It's not official, but I'm pretty certain it won't happen. Modartt is using JUCE framework for Pianoteq which doesn't support compiling to Android nor iOS, as far as I know.


And, personally, I'd hate to see inferior versions of Pianoteq done for tablets taking up precious time that could be better used in perfecting Pianoteq's models for the platforms it's actually best for: music production desktops and laptops, rack-mounted computers for the live performer, etc.

Hard work and guts!

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Re: iOS version please...

Here is an interesting comparison:
http://www.tomshardware.com/reviews/thi … 229-2.html

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Re: iOS version please...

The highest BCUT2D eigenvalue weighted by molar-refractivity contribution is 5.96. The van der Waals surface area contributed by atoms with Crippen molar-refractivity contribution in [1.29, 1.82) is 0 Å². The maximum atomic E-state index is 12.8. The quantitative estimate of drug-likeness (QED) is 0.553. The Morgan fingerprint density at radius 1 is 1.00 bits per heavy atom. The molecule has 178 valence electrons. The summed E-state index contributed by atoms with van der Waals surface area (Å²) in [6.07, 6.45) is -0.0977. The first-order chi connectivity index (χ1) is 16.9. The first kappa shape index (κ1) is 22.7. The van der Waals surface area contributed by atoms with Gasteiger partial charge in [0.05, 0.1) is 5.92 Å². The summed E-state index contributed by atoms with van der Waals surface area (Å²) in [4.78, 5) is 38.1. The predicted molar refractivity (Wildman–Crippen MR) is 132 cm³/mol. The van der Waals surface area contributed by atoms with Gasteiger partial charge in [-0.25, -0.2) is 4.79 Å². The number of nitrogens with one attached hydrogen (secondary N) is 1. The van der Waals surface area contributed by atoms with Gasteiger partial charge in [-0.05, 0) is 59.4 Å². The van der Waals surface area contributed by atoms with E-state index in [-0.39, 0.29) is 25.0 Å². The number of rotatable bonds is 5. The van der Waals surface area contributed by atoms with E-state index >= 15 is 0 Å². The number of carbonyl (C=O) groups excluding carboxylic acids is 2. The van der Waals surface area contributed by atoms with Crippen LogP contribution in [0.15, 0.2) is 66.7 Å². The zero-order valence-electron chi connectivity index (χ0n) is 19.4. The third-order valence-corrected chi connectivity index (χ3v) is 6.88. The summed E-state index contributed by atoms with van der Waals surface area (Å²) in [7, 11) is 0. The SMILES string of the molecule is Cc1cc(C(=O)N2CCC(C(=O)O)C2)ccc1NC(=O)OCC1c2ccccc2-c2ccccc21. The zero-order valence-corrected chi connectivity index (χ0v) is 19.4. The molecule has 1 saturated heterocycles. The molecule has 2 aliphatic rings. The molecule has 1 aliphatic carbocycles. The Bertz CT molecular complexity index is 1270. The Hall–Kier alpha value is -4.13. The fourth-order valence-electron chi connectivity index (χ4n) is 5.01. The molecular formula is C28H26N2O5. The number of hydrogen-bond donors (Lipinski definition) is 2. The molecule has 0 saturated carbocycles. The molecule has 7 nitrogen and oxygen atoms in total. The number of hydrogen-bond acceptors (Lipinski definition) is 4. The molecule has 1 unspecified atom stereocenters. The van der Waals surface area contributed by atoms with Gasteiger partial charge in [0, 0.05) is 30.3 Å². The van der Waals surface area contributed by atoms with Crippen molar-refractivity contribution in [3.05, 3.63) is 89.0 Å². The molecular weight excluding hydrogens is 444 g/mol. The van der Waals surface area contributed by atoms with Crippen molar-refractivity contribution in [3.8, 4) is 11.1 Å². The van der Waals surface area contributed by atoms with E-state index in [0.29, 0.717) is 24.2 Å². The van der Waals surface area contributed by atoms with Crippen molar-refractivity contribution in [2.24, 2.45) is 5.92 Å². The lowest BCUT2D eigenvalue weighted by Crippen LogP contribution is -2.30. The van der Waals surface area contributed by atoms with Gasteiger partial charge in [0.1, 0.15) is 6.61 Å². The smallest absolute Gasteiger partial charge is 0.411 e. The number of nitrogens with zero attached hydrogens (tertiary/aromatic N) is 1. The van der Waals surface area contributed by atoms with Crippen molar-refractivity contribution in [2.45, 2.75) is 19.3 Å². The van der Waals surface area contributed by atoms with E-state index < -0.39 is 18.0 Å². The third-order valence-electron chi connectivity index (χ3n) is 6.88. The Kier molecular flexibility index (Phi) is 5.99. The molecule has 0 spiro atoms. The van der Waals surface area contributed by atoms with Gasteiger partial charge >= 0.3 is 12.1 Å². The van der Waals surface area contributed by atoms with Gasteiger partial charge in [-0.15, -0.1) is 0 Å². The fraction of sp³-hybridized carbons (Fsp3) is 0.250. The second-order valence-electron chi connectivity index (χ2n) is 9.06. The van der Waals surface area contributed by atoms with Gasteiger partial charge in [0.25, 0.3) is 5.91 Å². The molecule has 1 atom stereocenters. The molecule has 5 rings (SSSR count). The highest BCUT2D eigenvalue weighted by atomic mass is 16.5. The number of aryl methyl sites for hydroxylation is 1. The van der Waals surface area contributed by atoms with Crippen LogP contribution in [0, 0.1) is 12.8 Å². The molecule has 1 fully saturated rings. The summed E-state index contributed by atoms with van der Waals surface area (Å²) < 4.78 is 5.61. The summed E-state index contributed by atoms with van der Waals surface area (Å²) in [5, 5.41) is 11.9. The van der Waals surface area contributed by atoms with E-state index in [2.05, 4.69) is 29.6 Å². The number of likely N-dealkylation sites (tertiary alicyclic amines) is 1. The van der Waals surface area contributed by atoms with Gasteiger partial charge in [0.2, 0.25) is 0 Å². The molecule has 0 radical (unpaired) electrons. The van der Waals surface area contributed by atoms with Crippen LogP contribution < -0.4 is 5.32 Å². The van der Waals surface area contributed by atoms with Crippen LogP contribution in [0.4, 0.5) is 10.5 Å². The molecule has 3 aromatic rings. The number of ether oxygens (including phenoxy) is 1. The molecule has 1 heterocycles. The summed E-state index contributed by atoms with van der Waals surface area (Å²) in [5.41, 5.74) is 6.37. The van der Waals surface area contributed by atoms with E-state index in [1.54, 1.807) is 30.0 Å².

EvilDragon wrote:

It's not official, but I'm pretty certain it won't happen. Modartt is using JUCE framework for Pianoteq which doesn't support compiling to Android nor iOS, as far as I know.

According to http://www.juce.com/about-juce iOS and Android are supported by JUCE.

EvilDragon wrote:

And, personally, I'd hate to see inferior versions of Pianoteq done for tablets taking up precious time that could be better used in perfecting Pianoteq's models for the platforms it's actually best for: music production desktops and laptops, rack-mounted computers for the live performer, etc.

Well, new platform means new clients/sales/income, more money for developing new versions. I use desktop PC w/W7 home and MacBook Pro live. But I think that performing with tablet could be more convenient, easier and faster to start on the stage and don't need UPS like rack-mounted computers.